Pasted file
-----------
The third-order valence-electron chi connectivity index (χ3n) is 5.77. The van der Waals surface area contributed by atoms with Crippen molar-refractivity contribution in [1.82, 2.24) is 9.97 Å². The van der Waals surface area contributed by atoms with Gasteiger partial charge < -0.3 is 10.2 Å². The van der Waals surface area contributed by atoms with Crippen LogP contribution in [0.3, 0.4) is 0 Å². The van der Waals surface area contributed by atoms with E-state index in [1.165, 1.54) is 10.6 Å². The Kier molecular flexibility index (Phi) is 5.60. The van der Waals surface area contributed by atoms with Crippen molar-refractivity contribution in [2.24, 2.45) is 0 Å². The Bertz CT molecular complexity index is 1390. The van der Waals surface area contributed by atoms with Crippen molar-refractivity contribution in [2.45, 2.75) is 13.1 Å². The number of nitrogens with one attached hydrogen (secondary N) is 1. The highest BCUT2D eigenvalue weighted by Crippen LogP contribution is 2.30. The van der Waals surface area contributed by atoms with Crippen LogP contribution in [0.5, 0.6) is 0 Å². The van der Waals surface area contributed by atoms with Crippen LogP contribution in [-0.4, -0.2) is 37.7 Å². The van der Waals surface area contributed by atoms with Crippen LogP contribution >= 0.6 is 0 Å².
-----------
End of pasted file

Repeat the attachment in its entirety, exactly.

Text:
The third-order valence-electron chi connectivity index (χ3n) is 5.77. The van der Waals surface area contributed by atoms with Crippen molar-refractivity contribution in [1.82, 2.24) is 9.97 Å². The van der Waals surface area contributed by atoms with Gasteiger partial charge < -0.3 is 10.2 Å². The van der Waals surface area contributed by atoms with Crippen LogP contribution in [0.3, 0.4) is 0 Å². The van der Waals surface area contributed by atoms with E-state index in [1.165, 1.54) is 10.6 Å². The Kier molecular flexibility index (Phi) is 5.60. The van der Waals surface area contributed by atoms with Crippen molar-refractivity contribution in [2.24, 2.45) is 0 Å². The Bertz CT molecular complexity index is 1390. The van der Waals surface area contributed by atoms with Crippen molar-refractivity contribution in [2.45, 2.75) is 13.1 Å². The number of nitrogens with one attached hydrogen (secondary N) is 1. The highest BCUT2D eigenvalue weighted by Crippen LogP contribution is 2.30. The van der Waals surface area contributed by atoms with Crippen LogP contribution in [0.5, 0.6) is 0 Å². The van der Waals surface area contributed by atoms with Crippen LogP contribution in [-0.4, -0.2) is 37.7 Å². The van der Waals surface area contributed by atoms with Crippen LogP contribution >= 0.6 is 0 Å².